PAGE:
The Benefits of a Will

How your estate should be administered and distributed.

A will is a legal document that takes effect when you pass away, setting out how your estate should be administered and distributed. If you do not have a will, you are like most people in Toronto (63%) you do not have a signed will, and your estate will be distributed according to the rules of Intestacy.

Who inherits if you do not have a Will?

Part II of Ontario’s Succession Law Reform Act, RSO 1990 contains rules for how estates are to be distributed under intestacy.

The way your estate will be distributed depends on your family structure. If you have a spouse through marriage and no children, your spouse will receive everything. If you have a spouse and children, your spouse will receive the first $200,000 of the value of your estate and the balance will then be divided among your spouse and children.

If you do not have children or a surviving spouse, your entire estate will go to your parents, whom failing, your siblings.

Who administers your estate if there is no Will?

The Court will appoint an “Administrator” of your estate, or (as it is now called) an “Estate Trustee without a Will.” Normally, the Court appoints someone whom the survivors agree is best able to administer the estate. If the survivors cannot agree, then the Court will likely appoint your spouse, whom failing, your child, parent, or sibling.

In most cases, and before being appointed, the Administrator will be required to post with the Court a bond at twice the estimated value of your estate. Once appointed, he or she is entitled to compensation, at around 5% of the value of your estate. The administrator will then sell your assets and pay your debts, including taxes and funeral expenses. The administrator will then divide the remainder of your estate to your beneficiaries. He or she must account to the beneficiaries, for all receipts and disbursements.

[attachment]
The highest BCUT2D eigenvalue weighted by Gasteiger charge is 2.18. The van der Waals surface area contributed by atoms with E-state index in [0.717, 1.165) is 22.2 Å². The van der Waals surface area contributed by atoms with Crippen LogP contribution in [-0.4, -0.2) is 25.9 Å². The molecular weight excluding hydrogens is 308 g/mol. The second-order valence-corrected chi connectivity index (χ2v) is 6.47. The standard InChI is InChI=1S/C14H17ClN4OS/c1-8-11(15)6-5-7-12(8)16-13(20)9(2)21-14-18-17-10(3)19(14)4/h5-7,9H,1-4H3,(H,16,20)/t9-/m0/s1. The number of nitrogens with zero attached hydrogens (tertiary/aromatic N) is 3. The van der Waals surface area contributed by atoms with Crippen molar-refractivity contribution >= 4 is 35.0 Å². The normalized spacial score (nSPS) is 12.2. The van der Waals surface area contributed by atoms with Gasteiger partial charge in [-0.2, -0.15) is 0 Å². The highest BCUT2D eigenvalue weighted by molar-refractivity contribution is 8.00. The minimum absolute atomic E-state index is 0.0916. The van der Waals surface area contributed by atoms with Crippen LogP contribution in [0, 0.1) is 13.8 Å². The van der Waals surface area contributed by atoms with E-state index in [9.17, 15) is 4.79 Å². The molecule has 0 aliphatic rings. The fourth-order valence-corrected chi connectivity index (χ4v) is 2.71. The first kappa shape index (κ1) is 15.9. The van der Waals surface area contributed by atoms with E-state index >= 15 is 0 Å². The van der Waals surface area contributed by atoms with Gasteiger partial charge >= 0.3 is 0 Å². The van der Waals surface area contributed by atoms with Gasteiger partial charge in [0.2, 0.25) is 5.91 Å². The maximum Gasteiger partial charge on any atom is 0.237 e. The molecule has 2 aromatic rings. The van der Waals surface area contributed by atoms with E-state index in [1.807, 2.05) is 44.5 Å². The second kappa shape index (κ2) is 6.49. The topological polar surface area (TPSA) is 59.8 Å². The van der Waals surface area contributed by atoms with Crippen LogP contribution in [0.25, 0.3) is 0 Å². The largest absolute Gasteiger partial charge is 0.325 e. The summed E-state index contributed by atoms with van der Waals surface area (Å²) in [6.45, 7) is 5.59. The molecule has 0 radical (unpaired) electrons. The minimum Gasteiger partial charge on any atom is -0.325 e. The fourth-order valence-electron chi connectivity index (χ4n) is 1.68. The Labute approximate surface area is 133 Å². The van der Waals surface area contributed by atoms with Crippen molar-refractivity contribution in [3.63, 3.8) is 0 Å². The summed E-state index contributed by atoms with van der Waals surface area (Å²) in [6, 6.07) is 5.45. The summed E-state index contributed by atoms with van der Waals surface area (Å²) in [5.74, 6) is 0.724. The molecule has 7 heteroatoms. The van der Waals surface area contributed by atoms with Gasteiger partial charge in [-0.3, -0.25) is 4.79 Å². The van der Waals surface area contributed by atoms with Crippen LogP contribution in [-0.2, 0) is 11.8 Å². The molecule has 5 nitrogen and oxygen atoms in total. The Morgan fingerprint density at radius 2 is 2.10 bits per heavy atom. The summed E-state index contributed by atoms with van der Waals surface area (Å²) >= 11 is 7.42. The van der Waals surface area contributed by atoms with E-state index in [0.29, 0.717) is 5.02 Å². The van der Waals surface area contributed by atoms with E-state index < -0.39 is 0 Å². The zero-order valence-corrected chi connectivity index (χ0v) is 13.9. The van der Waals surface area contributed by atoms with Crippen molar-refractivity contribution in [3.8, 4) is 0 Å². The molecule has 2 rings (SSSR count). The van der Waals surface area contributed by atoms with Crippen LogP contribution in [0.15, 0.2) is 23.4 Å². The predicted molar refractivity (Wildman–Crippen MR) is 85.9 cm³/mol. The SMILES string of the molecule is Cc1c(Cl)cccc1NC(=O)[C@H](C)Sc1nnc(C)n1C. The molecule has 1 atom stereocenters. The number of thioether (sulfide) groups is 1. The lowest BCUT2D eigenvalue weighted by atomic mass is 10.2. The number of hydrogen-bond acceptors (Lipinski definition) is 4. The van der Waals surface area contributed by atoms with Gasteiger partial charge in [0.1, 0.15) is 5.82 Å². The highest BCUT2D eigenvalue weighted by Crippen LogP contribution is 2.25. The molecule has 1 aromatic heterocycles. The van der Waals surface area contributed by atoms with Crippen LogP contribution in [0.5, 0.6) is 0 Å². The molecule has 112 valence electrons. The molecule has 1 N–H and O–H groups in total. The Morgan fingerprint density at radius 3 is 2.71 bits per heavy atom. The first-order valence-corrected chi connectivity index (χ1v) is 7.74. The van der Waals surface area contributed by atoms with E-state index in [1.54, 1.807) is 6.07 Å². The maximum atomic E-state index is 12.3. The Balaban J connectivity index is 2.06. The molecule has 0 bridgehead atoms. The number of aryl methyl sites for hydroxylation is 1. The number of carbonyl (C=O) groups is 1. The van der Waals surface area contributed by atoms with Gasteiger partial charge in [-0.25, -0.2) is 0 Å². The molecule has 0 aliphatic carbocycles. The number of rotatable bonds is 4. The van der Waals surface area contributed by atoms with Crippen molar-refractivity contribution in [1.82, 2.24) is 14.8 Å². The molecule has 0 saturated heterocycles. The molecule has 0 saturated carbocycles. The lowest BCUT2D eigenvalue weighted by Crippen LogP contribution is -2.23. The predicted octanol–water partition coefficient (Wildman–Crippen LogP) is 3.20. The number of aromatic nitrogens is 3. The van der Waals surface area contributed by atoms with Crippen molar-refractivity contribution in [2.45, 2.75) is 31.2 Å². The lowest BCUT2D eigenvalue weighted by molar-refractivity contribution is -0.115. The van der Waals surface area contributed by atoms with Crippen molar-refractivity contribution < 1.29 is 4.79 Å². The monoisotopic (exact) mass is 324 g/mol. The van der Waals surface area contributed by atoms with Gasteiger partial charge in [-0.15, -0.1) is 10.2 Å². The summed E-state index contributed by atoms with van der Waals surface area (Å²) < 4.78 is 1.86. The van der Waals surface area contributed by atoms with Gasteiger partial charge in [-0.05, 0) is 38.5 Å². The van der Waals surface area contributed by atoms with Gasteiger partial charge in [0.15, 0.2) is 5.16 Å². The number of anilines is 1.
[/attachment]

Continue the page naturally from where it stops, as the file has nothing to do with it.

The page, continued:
Some of your survivors may have special needs, which are best addressed by a will. A child or dependant may require a special fund or trust. Someone who is ill or incapable may need a trustee to manage his or her funds.

Some of your assets are special, to be planned for by will: Is there someone who is to take over the family business, who needs special financing? Should your home be sold or should someone be permitted to live there for a period of time? Are there any other special assets, like a family cottage?

Who will look after your children?

In Ontario, the paramount concern is the best interests of the child, as determined by the Court. You can appoint someone to have custody of your child or be the guardian of your child’s property, but this will only be effective for 90 days following your death.

However, your expression of your child’s best interest, as documented in your Will, can have a very important effect on the Court. It tells the Judge what you think—often it prevents any dispute or misunderstanding within your family.

Consider including a clause in your will about who is to look after the children, especially if they are young.

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